Dismiss Notice
Join Physics Forums Today!
The friendliest, high quality science and math community on the planet! Everyone who loves science is here!

Homework Help: Astrophysics- Calculate the altitude of a geosynchronous orbit

  1. Sep 16, 2008 #1
    a)Calculate the altitude of a geosynchronous orbit (an orbit that has an orbital period of one sidereal day)(altitude is measured from the surface of the earth/ The "r" in gravitational equations is always measured from the center of mass of an object. one may assume a circular orbit.)

    b) how does the altitude of this geosynchronous satellite compare to the average 354 km altitude of the International Space Station?

    c) Calculate the orbital period of the international Space Station (assume circular Orbit)

    this was my attempt

    a= (mu*(1/(2pi))^2)^(1/3)
    a= (398600(1/(2pi))^2)^(1/3)

    but for b) im not sure if my prof. wants a word explanation or to solve the actual difference so i provided a word explination

    then for c)

    T = ((2\pi)/(mu)a^(3/2))^(1/3)
    but am unsure what mu would be.

    i'm not sure if what i'm doing is correct because we never went over this in class so i tried do this based off internet research. any help would be appreciated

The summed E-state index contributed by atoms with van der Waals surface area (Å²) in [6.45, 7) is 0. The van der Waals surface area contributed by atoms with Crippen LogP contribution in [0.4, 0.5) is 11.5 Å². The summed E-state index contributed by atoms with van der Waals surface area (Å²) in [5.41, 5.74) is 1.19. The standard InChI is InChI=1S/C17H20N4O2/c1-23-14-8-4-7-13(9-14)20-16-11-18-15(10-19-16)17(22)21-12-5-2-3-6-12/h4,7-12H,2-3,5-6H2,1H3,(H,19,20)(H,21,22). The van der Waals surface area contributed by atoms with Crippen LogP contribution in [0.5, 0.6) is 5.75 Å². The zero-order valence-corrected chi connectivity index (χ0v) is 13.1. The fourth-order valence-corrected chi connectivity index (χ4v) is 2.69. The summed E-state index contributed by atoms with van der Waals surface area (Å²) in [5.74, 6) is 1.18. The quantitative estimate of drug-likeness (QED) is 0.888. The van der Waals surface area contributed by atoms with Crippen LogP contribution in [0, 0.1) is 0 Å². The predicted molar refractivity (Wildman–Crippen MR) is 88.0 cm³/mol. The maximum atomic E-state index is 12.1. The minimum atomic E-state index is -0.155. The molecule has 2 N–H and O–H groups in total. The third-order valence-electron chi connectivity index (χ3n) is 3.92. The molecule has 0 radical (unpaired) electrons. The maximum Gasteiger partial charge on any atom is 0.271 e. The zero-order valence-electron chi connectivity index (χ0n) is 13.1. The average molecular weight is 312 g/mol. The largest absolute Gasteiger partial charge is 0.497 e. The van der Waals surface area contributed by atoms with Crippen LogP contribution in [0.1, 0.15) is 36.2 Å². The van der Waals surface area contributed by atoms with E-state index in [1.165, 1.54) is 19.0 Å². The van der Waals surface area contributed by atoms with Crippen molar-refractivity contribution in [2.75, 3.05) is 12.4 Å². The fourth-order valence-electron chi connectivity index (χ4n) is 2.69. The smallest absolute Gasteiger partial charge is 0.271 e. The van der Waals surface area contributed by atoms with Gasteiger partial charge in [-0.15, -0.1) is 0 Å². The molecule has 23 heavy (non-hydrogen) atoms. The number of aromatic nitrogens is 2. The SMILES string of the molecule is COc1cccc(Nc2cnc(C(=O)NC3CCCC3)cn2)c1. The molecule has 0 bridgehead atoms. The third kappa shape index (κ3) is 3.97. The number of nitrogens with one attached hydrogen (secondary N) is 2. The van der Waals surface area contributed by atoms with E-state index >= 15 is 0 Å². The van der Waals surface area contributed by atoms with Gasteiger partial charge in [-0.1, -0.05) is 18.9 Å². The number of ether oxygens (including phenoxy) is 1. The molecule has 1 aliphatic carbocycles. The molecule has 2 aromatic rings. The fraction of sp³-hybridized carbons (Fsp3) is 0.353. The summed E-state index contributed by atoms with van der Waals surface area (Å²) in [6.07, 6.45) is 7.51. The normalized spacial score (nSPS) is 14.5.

1. The problem statement, all variables and given/known data

    2. Relevant equations

    3. The attempt at a solution
  2. jcsd
  3. Sep 16, 2008 #2


    User Avatar
    Science Advisor
    Homework Helper

    The equation you have is Keplers third law (ignoring the mass of the satelite)
    ( period / 2pi )^2 = radius^3 / GM
    If you plugin G and M=mass of the earth you should get the right answer, be careful of the units.
  4. Sep 16, 2008 #3
    can this equation be used for both part a and c?
  5. Sep 17, 2008 #4


    User Avatar
    Science Advisor
    Homework Helper

    The law describing their behaviour is the same, you simple have to find radius in one case given the period and the period in the other case given the radius.
Share this great discussion with others via Reddit, Google+, Twitter, or Facebook